How Come? (Relief Grooves on Hardwood Flooring)

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  #1  
Old 01-12-08, 02:59 PM
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How Come? (Relief Grooves on Hardwood Flooring)

I'd like to know why there are groves on the backside of flooring. I am about to make and install my own & am wondering if I need to put grooves in the back. I assume but am not fixed on the idea that they are relief cuts. I've never asked that question of anyone before.
Also, do I need to put any kind of moister berrier down? Next, just how do I fasten. I have had conflicting answers to that question. Glue & nail, just glue, just nail etc. If I use glue, any kind in particular?
Thanks for any and all help.
 
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  #2  
Old 01-12-08, 04:03 PM
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Your question is a tad vague.... are you talking about tongue and groove wood flooring? - if so - the groove is for the tongue to fit into to keep the floor from raising up. Making your own hardwood flooring will end up (trust me) being a lot more work and expense than buying ready milled wood.

As for application - totally depends on what you're putting down and where you're putting it.

I don't mean to sound rude - but if you have to ask these questions - it's probably not a project you really want to tackle. But - if you do - post more details...

Good Luck!!
 
  #3  
Old 01-12-08, 04:33 PM
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These are relief grooves on the bottom of boards. Grooves are cut on the bottom of the boards to allow air movement and to help the floor lay more flat on an uneven subfloor.

A moisture retarder should be placed over the subfloor. 15# minimum roofing felt is recommended. The wood needs to acclimate in the rooms where it is to be installed for several days before installation to adjust to temperature and humidity. A moisture test of the subfloor and flooring should be made. No greater than 2% difference if installing plank and no greater than 4% if installing the 2 1/4" strip. If you have a crawl space, it should be dry and 8 mil minimum polyethylene vapor retarder, overlapped and taped and run up the sides of the foundation and held in place with adhesive or caulk. This helps minimize moisture penetration from below. If you have a basement, it should be dry and well ventilated.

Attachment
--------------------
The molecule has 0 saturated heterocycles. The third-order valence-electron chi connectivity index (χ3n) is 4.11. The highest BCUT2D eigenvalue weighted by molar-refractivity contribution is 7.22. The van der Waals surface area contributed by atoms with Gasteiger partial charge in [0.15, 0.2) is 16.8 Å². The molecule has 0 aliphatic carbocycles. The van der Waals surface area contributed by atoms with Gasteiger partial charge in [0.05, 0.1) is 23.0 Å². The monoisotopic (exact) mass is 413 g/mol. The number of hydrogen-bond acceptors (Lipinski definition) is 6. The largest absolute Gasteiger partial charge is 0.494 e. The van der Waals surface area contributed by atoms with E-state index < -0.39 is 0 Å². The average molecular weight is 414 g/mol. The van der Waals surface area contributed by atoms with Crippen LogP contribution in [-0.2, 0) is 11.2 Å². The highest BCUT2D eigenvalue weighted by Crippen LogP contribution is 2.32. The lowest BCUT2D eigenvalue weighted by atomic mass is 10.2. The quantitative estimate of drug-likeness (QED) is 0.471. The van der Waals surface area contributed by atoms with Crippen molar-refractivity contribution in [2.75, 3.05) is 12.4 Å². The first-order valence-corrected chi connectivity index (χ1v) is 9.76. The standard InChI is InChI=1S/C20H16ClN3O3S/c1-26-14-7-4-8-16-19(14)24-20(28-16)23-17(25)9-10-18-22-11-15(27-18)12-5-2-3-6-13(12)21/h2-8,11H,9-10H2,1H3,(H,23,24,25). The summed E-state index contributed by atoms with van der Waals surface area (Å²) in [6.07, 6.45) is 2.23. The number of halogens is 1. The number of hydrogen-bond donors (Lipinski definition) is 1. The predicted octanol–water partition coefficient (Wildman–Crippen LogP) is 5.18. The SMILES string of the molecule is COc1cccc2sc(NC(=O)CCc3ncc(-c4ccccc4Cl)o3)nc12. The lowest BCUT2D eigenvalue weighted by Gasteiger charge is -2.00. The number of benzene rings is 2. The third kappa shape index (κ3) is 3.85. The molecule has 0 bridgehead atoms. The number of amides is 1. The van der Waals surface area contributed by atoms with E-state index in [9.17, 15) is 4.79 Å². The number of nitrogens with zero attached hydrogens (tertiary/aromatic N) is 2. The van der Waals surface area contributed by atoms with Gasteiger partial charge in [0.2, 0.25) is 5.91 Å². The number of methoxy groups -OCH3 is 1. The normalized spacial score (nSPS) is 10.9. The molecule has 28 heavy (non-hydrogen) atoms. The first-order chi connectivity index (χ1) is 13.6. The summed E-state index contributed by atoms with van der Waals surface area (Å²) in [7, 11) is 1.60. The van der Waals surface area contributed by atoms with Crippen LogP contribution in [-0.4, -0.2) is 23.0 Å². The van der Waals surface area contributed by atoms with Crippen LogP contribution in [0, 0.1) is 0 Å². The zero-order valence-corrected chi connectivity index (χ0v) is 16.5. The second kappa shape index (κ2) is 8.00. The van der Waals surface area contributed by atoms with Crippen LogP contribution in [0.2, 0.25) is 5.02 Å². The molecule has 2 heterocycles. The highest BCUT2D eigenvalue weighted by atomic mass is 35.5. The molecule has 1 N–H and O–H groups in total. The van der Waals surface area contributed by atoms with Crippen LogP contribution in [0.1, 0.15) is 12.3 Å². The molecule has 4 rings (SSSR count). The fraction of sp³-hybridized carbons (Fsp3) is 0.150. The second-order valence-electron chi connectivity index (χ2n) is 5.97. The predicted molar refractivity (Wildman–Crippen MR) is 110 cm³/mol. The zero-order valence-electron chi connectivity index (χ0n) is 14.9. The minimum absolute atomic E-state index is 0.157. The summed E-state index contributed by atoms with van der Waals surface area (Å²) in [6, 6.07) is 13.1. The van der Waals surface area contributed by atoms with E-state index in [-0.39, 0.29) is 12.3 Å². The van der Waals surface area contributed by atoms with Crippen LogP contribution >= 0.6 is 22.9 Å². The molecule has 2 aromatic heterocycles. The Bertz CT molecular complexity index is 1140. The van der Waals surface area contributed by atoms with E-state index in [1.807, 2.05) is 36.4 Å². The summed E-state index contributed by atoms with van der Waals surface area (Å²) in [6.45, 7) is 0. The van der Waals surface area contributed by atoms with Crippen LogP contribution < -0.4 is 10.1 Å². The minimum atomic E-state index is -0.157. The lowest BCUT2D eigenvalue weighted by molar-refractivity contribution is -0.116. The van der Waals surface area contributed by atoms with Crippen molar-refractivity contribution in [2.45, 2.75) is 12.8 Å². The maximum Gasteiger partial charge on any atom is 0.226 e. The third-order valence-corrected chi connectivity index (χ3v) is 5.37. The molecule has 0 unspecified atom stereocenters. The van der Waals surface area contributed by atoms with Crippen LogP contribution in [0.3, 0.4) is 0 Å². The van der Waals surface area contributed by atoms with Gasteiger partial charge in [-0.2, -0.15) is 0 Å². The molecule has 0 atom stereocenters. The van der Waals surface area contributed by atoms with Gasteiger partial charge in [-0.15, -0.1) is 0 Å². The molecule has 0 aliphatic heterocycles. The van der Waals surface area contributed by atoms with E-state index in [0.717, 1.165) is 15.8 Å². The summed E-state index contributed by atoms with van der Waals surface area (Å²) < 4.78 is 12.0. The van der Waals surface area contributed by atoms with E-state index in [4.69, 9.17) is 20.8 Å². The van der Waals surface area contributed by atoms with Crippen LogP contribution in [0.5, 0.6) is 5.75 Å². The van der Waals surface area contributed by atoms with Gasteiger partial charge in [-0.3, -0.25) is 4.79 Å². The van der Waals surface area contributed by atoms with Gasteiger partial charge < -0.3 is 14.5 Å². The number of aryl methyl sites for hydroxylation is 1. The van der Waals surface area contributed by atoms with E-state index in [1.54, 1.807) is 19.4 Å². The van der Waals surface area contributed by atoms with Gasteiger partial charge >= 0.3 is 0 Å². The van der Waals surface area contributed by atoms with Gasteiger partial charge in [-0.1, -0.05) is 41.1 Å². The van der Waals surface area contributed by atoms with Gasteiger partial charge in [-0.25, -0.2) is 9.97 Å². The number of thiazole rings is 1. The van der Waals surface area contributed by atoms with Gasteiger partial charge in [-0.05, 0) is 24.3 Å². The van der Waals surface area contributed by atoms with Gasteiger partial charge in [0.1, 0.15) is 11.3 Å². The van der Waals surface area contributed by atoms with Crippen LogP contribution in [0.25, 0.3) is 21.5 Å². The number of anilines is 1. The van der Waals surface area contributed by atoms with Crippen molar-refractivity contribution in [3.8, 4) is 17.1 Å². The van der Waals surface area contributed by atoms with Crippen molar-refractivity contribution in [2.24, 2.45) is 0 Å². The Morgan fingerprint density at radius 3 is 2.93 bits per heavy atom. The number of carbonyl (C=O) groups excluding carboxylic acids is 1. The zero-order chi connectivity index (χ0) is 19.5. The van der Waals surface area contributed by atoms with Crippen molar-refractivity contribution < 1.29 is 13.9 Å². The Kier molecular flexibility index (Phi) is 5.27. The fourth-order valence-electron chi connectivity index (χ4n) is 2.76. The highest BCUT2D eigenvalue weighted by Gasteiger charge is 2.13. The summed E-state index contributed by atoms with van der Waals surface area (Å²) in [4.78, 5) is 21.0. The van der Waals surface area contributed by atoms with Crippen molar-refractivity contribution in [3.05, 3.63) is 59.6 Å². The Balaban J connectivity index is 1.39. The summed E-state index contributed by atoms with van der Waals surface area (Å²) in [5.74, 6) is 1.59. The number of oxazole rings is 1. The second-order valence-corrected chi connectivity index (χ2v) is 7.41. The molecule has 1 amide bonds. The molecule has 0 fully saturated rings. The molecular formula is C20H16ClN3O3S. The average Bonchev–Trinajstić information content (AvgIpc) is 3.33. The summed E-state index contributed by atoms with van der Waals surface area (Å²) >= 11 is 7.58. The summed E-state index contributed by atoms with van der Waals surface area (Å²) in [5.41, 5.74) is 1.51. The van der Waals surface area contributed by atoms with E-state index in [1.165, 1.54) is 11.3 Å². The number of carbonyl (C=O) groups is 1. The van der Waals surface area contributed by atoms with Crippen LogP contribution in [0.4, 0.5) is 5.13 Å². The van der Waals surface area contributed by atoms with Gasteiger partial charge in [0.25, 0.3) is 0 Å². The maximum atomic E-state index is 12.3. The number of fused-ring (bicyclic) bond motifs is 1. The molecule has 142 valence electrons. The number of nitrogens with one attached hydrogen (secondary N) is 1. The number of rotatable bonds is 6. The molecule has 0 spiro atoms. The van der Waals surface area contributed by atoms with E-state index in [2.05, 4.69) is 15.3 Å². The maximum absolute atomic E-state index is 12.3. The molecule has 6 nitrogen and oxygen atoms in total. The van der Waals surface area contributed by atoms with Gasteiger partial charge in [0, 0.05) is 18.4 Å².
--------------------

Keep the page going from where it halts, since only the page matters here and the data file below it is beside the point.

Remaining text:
Flooring cleats are used every 8" or so and nailed into the tongue. Some manufacturers are recommending the use of polyurethane adhesive in addition to cleats when installing planks. Wider planks are less dimensionally stable than strip, especially 4" and greater. The starting rows next to the wall can be drilled through the top of the board or tongue and nailed with finishing nails that are countersunk with nail set. Once the flooring is far enough out from the wall, the flooring nailer can be used.

Go to www.nofma.org and click Publications. Download for free the National Oak Flooring Manufacturers Association's technical manuals on installation and on finishing wood floors.

Once your DIY project is done. Post some pictures at www.photobucket.com and a link here for all to see. Congratulations on having the tools and skills to manufacture your own hardwood flooring.
 
  #4  
Old 01-13-08, 03:19 PM
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Thanks & another question

Thank you very much for you response. I have already plained and am getting ready to cut the t&g. I'll do as you asked with the photos after I'm all finished.
The other question (actually just a little more in depth answer from you), since I'm making my own t&g, I'm not sure a regular flooring nailer with work. Is there any reason why finish nails won't work? Is there a particular glue you would sugest? Or will liquid nails be just fine? You say the moister barrier should be over the sub floor. Does that mean just under the t&g? If not, I've already passed that stage. I laid 5/8 osb and then 5/8 interior ply over that. Since I'm opver a basement that I use for my woodshop, there really isn't any moister that gets to the floor. Second, if the moister barrier is just under the t&g, then how would glue really be effective?